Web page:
small-scale fisheries development Liberia Africa

Support for Ecolabelling

Sustainable Fisheries Management, Tanzania, Africa

International trade in fisheries is worth over US$60 billion annually and fish is fastest growing internationally traded agricultural commodity. A combination of population and income growth in key markets, as well as health concerns, work to maintain the general global demand for fish. As a consequence fish prices are generally moving upwards, maintaining the interest and investment in fishing and aquaculture. 

Small-scale fisheries can make important contributions to national development but many are under threat from over fishing, rising costs of production and ecosystem degradation. Countries are a consequence revisiting policy and management and interest in ecolabelling as a management tool is growing. 

As part of CSR policy, retailer’s are aiming more and more to source fish from sustainable supplies. On the other hand there is a shortage of sustainable fisheries and retailers predict a growth in demand for ecolabelled product will grow in the future.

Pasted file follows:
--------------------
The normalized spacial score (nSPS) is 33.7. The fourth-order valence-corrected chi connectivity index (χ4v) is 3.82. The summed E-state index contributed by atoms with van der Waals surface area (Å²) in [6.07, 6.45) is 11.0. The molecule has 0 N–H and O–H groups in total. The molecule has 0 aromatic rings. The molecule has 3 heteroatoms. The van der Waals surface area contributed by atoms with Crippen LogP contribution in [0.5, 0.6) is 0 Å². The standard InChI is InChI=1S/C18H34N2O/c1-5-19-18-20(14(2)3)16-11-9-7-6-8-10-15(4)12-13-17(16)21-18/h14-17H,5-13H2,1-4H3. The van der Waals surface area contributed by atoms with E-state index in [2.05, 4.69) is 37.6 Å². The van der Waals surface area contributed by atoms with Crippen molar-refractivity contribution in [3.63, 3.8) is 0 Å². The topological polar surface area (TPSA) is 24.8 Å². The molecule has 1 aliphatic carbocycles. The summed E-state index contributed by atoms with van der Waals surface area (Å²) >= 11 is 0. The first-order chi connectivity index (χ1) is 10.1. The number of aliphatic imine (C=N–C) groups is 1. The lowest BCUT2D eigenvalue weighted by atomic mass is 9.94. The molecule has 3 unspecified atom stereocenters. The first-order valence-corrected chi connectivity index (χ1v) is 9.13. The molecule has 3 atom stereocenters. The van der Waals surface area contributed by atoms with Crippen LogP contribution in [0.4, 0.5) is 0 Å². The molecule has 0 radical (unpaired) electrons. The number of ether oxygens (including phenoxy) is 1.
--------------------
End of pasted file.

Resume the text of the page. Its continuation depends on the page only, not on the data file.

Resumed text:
In support of ecolabelling, a 3 month study was carried out for the Marine Stewardship Council (MSC) to develop the understanding of trade from developing country small-scale fisheries to developed eco-sensitive country markets. The information from the study was used to inform the MSC’s strategy to promote developing country, small-scale fishery participation in its ecolabelling scheme. The study involved interviews with major retailers and importers in the UK and Germany as well as research in Senegal, Gambia, Vietnam and Morocco. Key objectives were to:

  • Assess the current market situation and marketing opportunities for ecolabelled seafood products from small-scale developing country fisheries in developed country markets;
  • Provide an overview of supply chain characteristics for seafood products from small-scale fisheries from selected developing countries to some key developed country markets;
  • Identify possible constraints to marketing of products from certified small-scale fisheries;
  • Provide a basis for the development of a more focussed internal strategy to promote developing country, small-scale fishery participation in the MSC.

Study recommendations centred on potential small-scale fisheries, market access, awareness raising and information, market development, pilot-programmes, monitoring and evaluation, certification issues and partnership ideas.

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